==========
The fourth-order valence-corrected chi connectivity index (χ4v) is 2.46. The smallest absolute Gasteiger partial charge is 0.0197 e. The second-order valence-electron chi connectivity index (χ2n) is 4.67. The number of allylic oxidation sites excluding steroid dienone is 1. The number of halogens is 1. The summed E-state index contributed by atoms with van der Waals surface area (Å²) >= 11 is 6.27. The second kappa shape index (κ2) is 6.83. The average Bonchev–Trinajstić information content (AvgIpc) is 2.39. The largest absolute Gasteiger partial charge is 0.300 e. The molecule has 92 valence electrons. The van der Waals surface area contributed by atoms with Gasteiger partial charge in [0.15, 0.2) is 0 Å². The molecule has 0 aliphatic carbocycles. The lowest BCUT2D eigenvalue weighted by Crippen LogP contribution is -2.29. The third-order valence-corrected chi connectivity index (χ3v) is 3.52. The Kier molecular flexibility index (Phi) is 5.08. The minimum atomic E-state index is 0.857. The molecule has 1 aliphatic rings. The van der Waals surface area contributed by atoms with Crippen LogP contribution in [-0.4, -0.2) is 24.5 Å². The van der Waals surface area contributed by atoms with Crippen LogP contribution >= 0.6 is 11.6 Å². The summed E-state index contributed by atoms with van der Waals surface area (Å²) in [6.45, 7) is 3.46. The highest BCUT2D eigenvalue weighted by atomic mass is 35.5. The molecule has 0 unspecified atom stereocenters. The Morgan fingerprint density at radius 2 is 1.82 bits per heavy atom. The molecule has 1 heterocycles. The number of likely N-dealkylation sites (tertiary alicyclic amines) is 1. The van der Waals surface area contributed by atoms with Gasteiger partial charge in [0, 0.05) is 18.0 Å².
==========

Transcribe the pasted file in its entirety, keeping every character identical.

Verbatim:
The fourth-order valence-corrected chi connectivity index (χ4v) is 2.46. The smallest absolute Gasteiger partial charge is 0.0197 e. The second-order valence-electron chi connectivity index (χ2n) is 4.67. The number of allylic oxidation sites excluding steroid dienone is 1. The number of halogens is 1. The summed E-state index contributed by atoms with van der Waals surface area (Å²) >= 11 is 6.27. The second kappa shape index (κ2) is 6.83. The average Bonchev–Trinajstić information content (AvgIpc) is 2.39. The largest absolute Gasteiger partial charge is 0.300 e. The molecule has 92 valence electrons. The van der Waals surface area contributed by atoms with Gasteiger partial charge in [0.15, 0.2) is 0 Å². The molecule has 0 aliphatic carbocycles. The lowest BCUT2D eigenvalue weighted by Crippen LogP contribution is -2.29. The third-order valence-corrected chi connectivity index (χ3v) is 3.52. The Kier molecular flexibility index (Phi) is 5.08. The minimum atomic E-state index is 0.857. The molecule has 1 aliphatic rings. The van der Waals surface area contributed by atoms with Crippen LogP contribution in [-0.4, -0.2) is 24.5 Å². The van der Waals surface area contributed by atoms with Crippen LogP contribution >= 0.6 is 11.6 Å². The summed E-state index contributed by atoms with van der Waals surface area (Å²) in [6.45, 7) is 3.46. The highest BCUT2D eigenvalue weighted by atomic mass is 35.5. The molecule has 0 unspecified atom stereocenters. The Morgan fingerprint density at radius 2 is 1.82 bits per heavy atom. The molecule has 1 heterocycles. The number of likely N-dealkylation sites (tertiary alicyclic amines) is 1. The van der Waals surface area contributed by atoms with Gasteiger partial charge in [0, 0.05) is 18.0 Å².